“The true light, which enlightens everyone, was coming into the world. He was in the world, and the world was made through him, yet the world did not know him. He came to his own, and his own people did not receive him.” Here was the true light, but men preferred the darkness. They preferred it so much that they wanted to extinguish the light, because the light was exposing their dark and evil deeds. That’s how we people are. We want to hide from God, to keep His spotlight from shining in the dark recesses that we’re trying to keep hidden. That’s how sin works. And so, their shadow plans come to fruition and they kill the author of life. Though He is innocent, they get Him convicted and condemned falsely and nailed to a Roman cross. Darkness falls over the land. The last candle, the final flickering light is going out. Extinguished. Nothing but darkness. It seems as though sin, death and the devil have won the day!


But St. John tells us the truth: “The light shines in the darkness, and the darkness has not overcome it.” Just as the noise of the hammer and nails through our Saviour’s hands and feet echoed throughout the ages, so does the sound of the stone being rolled back from the tomb on Easter morning. The darkness over the land on Friday will yield to the light dawning on Sunday. Look for the return of the light, for truly “The light shines in the darkness, and the darkness has not overcome it.”


From the midst of Friday’s darkness comes the brilliant light of Sunday. It is on the old rugged cross where the Son of Man is glorified, and God is glorified in Him. It is when Jesus is lifted up on the cross that he shines like a beacon in the night, giving light to everyone in the world. For there on the cross Jesus took all our dark deeds, our heart of darkness, everything that causes pain and sadness and death–He took it all into Himself. He became sin for us, so that in him we might become the righteousness of God. Our beautiful Savior shines fairest when He takes the darkness of death from us and replaces it with his light and life. Good Friday darkness leads to Easter resurrection light.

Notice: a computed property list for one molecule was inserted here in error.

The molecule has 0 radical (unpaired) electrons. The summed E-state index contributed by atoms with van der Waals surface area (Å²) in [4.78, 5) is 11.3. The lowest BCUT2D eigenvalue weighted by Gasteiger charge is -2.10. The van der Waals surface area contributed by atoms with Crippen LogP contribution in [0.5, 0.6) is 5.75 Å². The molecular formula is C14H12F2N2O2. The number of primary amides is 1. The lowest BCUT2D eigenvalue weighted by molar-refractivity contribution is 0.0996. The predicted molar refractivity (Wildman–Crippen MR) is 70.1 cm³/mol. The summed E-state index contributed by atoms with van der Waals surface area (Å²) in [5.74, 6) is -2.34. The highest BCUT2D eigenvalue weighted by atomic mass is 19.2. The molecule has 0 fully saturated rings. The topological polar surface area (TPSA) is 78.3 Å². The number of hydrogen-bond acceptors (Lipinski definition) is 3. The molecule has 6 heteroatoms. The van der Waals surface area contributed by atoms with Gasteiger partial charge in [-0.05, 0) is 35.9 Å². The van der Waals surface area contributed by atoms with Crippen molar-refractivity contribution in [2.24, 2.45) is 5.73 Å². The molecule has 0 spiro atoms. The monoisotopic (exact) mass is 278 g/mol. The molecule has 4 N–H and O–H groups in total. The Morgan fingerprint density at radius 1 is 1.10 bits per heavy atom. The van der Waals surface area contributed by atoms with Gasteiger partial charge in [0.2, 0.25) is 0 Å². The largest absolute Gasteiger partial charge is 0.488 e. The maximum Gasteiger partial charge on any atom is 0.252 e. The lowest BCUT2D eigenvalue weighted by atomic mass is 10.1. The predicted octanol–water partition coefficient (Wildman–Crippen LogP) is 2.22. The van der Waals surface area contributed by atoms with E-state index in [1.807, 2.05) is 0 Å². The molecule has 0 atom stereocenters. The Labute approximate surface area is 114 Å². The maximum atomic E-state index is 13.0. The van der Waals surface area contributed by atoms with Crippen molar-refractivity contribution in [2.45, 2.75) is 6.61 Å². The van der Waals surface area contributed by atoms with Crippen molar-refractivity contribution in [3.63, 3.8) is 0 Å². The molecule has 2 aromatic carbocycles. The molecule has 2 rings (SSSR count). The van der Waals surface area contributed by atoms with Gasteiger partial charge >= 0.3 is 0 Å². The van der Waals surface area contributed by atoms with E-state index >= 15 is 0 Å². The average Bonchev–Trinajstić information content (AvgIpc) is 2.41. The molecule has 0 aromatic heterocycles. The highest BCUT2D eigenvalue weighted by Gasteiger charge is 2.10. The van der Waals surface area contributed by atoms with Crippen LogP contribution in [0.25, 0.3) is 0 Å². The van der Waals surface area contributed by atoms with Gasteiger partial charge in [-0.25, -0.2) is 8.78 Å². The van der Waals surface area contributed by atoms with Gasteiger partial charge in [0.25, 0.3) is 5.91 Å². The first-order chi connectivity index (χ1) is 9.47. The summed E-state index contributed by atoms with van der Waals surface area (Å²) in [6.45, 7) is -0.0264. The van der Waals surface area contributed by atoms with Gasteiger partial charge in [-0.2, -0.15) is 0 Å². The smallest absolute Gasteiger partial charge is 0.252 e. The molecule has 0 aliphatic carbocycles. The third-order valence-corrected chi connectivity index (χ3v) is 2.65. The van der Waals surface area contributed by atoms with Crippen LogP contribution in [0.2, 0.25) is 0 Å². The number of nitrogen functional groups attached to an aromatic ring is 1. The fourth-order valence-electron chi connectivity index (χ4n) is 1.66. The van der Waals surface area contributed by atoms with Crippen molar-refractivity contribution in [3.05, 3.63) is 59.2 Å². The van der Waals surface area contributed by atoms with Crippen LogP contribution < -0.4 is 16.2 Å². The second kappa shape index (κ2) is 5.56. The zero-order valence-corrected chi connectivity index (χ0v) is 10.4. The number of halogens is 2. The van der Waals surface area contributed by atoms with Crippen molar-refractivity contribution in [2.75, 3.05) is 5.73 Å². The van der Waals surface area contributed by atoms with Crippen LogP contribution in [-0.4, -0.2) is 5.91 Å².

“The light shines in the darkness, and the darkness has not overcome it” (JN 1:5). Jesus said, “I have come into the world as light, so that whoever believes in me may not remain in darkness” (JN 12:46). And so now “God, who said, ‘Let light shine out of darkness,’ has shone in our hearts to give the light of the knowledge of the glory of God. The forgiveness of sins. Life everlasting. This is the light that the Light of the world gives to you by faith.

“The Lord is my light and my salvation; whom shall I fear?” (Ps 27:1). Or what shall I fear? Shall I fear condemnation and judgment? No, for Christ has won forgiveness for our sins and release from our guilt. Shall I fear death itself? No, Christ has conquered death by his death and resurrection. Shall I fear loneliness or loss, despair or decline? No, because Christ has placed us into his loving family, the church, where we care for one another. Shall I fear whatever is my thorn in the flesh? No, for God’s grace is sufficient for me, his strength is made perfect in weakness. The Father of lights, who gives us every good gift from above has given this dark world of shadow His Son. Jesus Christ, the light of the world, by whose death and resurrection we have light and life. And the Holy Spirit, who enlightens our minds, working faith in our hearts through the light of the gospel. Even though we may sit in shadows today, we know beyond all shadow of doubt that “The light shines in the darkness, and the darkness has not overcome it.” Amen.